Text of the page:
Redistricting is a popular topic throughout the country, and especially here in Ohio, where voters just approved a legislatively-referred constitutional amendment on Ohio’s state legislative districts in 2015 and this November will get to vote on a Congressional redistricting ballot measure. An interesting side note to this debate is the US Census’s citizenship question. The 435 seats in the US House are allocated to states based on population after this decennial census.  Critics of the citizenship question have focused on how the citizenship question could have a deterrent effect on census completion and resultantly skew population data to favor Republican-leaning states with lower populations of non-citizens.

But the citizenship question could have further downstream effects in the arena of political representation when you take into account the redistricting process that also occurs after the census.  Under the Equal Protection Clause of the US Constitution and interpreted by various Supreme Court decisions, redistricting must adhere to the principle of one man one vote. A 2016 dispute before the US Supreme Court challenged that this tenet should be based electoral as opposed to representational equality.  The Supreme Court rejected the Plaintiff’s argument a state should be required to draw districts based on the voting-eligible population versus the total number of people in a district.  However, the Court did not say whether states have the permissive authority to apply the law in this manner.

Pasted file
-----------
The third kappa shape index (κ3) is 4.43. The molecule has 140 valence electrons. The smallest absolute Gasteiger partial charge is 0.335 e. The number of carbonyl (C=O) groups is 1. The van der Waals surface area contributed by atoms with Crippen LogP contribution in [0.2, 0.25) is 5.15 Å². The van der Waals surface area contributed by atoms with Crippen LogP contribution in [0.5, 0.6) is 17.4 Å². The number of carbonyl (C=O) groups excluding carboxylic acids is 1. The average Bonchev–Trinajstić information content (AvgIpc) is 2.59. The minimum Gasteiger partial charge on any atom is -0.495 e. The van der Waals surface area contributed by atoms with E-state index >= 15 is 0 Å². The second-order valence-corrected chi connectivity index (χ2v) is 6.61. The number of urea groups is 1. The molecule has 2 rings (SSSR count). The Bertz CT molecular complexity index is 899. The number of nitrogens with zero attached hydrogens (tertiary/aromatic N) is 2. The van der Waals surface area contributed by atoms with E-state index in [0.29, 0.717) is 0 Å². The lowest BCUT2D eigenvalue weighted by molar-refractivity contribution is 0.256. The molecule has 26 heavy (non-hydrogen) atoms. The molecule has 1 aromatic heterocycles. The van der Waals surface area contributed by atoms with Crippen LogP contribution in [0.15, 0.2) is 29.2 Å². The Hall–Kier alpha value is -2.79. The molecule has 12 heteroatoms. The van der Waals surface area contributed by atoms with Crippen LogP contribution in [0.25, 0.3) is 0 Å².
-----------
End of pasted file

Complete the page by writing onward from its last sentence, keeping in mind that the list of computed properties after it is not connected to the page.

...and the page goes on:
Experts agree that the citizenship question on the census would enable states to decide to draw districts based on voting-eligible versus total population and potentially return this issue to the Supreme Court.  We can assume that a redistricting plan executed according to eligible voters would favor rural regions within states, where there are smaller populations of foreign-born residents than urban areas.
Thus the issue with the census citizenship question is double-edged. If non-citizens are deterred from responding it will impact the allocation of congressional seats.  If non-citizens are not deterred and do respond, it could potentially impact the way the districts are drawn.  Historically, the Supreme Court tried to punt on redistricting issues under the political question doctrine, and when you get down into the weeds on the issue it’s easy to see why.